Tested: 2012 Audi Q7 3.0TDi quattro

The dream package

Big SUV’s attract quite a bit of criticism for their size and price, usually flavoured with a faint undercurrent of jealousy. No other car represents wasteful extravagance better than a giant and powerful 4×4, especially if the rolling palace only has one occupant.

We could argue over the political (and environmental) correctness of such cars for ages but I’d like you to consider this. If you had the money and if you had the need for a big luxury SUV, wouldn’t you buy one? I would – without thinking about it – the difficult part would be choosing which one.

Your choice may come down to brand loyalty, looks, performance and/or versatility. Some offer seven seats, others lure punters with beefy power and all of them are packed with a bevy of entertaining toys. The Audi Q7, much like its other European rivals, attempts to deliver all of those in one neat package.

The Ingolstadt car carries clean and relatively simple lines, its elegant proportions doing their best to disguise its sizable bulk. Parking the Q7 at your local supermarket will fully drive home how big this SUV is but parking sensors will remove most of the manoeuvre’s stress.

Interior space is more than generous and even allows for a huge boot or two extra, collapsible seats. During our test period we noted a very solid build, high quality materials, easy controls, comfortable and supportive seats, plus exceptional ride and noise levels.

Teamed with the Q7’s smooth steering and gearbox, the Audi does a sterling job of giving you that high 4×4 driving position but without the shudders and shakes that used to accompany big off-roaders. All my passengers commended the suspension and reasonably little body roll, on or off tarmac.

Audi’s Quattro four-wheel-drive system calls on 60/40 asymmetric torque distribution and a self-locking centre differential to allow mild off-roading; the ESP stability management with off-road mode cutting power when wheel spin is detected. A bit of sand and mud didn’t stop our Q7 but we eventually did, because of the car’s price.

If you want to carve your own road through African jungle, this isn’t the ideal car. But if you (and passengers) want to explore the countryside in style in comfort, the Q7 will do very nicely. The ABS brakes are outstanding and also feature brake assist, electronic force distribution and anti-skid regulation.

Further safety equipment includes eight airbags, light and rain sensors, luggage cover, double sun visors, alarm/immobiliser, remote central locking and ISOFIX anchors. Other luxuries are adjustable multi-function steering wheel, climate and cruise control, 6-disc CD shuttle, power windows and power (heated & retractable) exterior mirrors.

But wait – yes, you guessed it – there’s more. Way more. Highlights include a DSP sound system, ambient and exit lighting, leather trim (with beautiful suede leather, wood and metal inserts in the door pockets), as well as the intuitive MMI infotainment system with a crisp 7-inch screen.

The instruments are just as delicate and split by a superb on-board computer which displays up to five levels of information. Part of these were the efforts of our test car’s engine, Audi’s 3-litre turbo-Diesel V6 which provides up to 176kW (239hp) or 550Nm while claiming averages of 7.4L/100km or 195g CO2/km.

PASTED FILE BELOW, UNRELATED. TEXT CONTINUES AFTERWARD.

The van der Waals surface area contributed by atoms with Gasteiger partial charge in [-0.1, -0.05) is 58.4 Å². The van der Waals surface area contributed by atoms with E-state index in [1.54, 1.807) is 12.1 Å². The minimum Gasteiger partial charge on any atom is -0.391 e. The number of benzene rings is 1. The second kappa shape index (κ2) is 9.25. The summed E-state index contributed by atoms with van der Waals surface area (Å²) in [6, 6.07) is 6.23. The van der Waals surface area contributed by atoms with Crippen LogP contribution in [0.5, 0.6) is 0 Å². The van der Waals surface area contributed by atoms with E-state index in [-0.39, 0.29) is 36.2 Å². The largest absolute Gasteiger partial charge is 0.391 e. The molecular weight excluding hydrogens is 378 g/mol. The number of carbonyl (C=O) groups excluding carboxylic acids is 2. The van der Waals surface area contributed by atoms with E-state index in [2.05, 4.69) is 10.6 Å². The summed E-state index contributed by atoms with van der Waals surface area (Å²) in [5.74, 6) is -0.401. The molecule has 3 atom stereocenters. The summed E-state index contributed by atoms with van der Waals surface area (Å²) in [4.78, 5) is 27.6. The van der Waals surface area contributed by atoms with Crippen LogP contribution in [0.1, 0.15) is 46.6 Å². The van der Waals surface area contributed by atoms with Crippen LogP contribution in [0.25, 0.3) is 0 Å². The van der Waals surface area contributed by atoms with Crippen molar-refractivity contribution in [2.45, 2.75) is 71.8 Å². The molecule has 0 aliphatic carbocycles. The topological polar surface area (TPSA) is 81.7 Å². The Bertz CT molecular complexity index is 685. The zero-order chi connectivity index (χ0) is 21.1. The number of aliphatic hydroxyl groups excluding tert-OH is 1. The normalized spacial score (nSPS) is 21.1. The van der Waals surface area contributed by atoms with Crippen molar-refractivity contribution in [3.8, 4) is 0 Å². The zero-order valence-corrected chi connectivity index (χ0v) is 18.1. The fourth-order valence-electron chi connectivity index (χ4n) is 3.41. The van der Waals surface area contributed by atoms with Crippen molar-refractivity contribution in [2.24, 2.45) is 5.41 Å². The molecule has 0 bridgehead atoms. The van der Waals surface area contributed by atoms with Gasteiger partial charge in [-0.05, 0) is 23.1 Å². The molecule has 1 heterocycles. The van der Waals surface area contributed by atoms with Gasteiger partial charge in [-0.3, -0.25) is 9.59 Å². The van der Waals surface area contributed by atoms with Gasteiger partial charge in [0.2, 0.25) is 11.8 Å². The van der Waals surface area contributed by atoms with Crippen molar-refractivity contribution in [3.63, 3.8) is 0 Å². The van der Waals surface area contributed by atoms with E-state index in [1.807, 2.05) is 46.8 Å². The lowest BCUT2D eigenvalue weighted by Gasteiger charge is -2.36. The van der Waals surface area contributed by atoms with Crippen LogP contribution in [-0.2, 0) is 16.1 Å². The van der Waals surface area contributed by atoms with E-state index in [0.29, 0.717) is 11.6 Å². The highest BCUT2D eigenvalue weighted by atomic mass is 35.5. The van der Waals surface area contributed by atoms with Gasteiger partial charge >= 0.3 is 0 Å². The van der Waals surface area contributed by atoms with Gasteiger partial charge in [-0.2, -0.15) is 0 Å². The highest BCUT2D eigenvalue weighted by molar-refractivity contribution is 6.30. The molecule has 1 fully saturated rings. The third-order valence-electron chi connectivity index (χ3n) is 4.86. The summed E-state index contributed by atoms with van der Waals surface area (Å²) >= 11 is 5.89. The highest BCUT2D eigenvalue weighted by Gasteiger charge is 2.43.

Power delivery through the 8-speed automatic gearbox is silky smooth with a pleasing V6 growl and while our consumption hovered around 12L/100km in town, it will instantly plummet when the Q7 sniffs the open road. 0-100km/h takes 7.9 seconds (we recorded 8.4) and top speed is 215km/h.

As mentioned, the Q7 belies its size and is quite nimble on its big feet. Sporting intentions are supported by shift paddles and the gearbox Sport mode. A selectable start/stop system attempts to bring down fuel consumption, as does the combination of eight gears and that mountain of low-rev torque.

The Q7 range starts with this 3.0TDi at N$692,000, the 4.2 V8 TDi costs N$854,500 while the petrol 3.0 V6 TFSi retails for N$728,000. All Audis are sold with a one year warranty and five-year/100,000km Freeway Plan. Also, like all Audis, the Q7 options list is as long as it is expensive.

Tempting your extra cash are, among others, premium speakers, bigger wheels, S Line goodies, upgraded lights, better seating, adaptive cruise control, rear A/C, sunroof, lane assist, rear camera, keyless motoring, electric towbar and tailgate, adaptive air suspension, navigation, TV, rear entertainment or Bluetooth.

You could spend an insane amount of money on the abovementioned toys but the advantage is that the Q7’s competitive pricing means you can purchase one of the best luxury SUV’s and, if you like, accessorise it to become your dream SUV.


0-10km/h:    0.4s
0-20km/h:    0.9s
0-30km/h:    1.6s
0-40km/h:    2.3s
0-50km/h:    3.0s
0-60km/h:    3.5s
0-70km/h:    4.0s
0-80km/h:    5.6s
0-90km/h:    6.8s
0-100km/h:    8.4s
0-110km/h:    9.7s
0-120km/h:    11.9s

0-100m:        6.3s / 85.8km/h
0-200m:        9.8s / 110.6km/h
0-300m:        12.8s / 124.3km/h
0-400m:         15.5s / 135.5km/h

0-60mph:    7.9s
1/4mile:    15.6s @ 84.3mph (135.7km/h)


Temp       12C
Climate     Cold, rainy
Altitude    101m
Road        Wet tarmac, level
Occupants  Driver, two passengers
Fuel level    1/4

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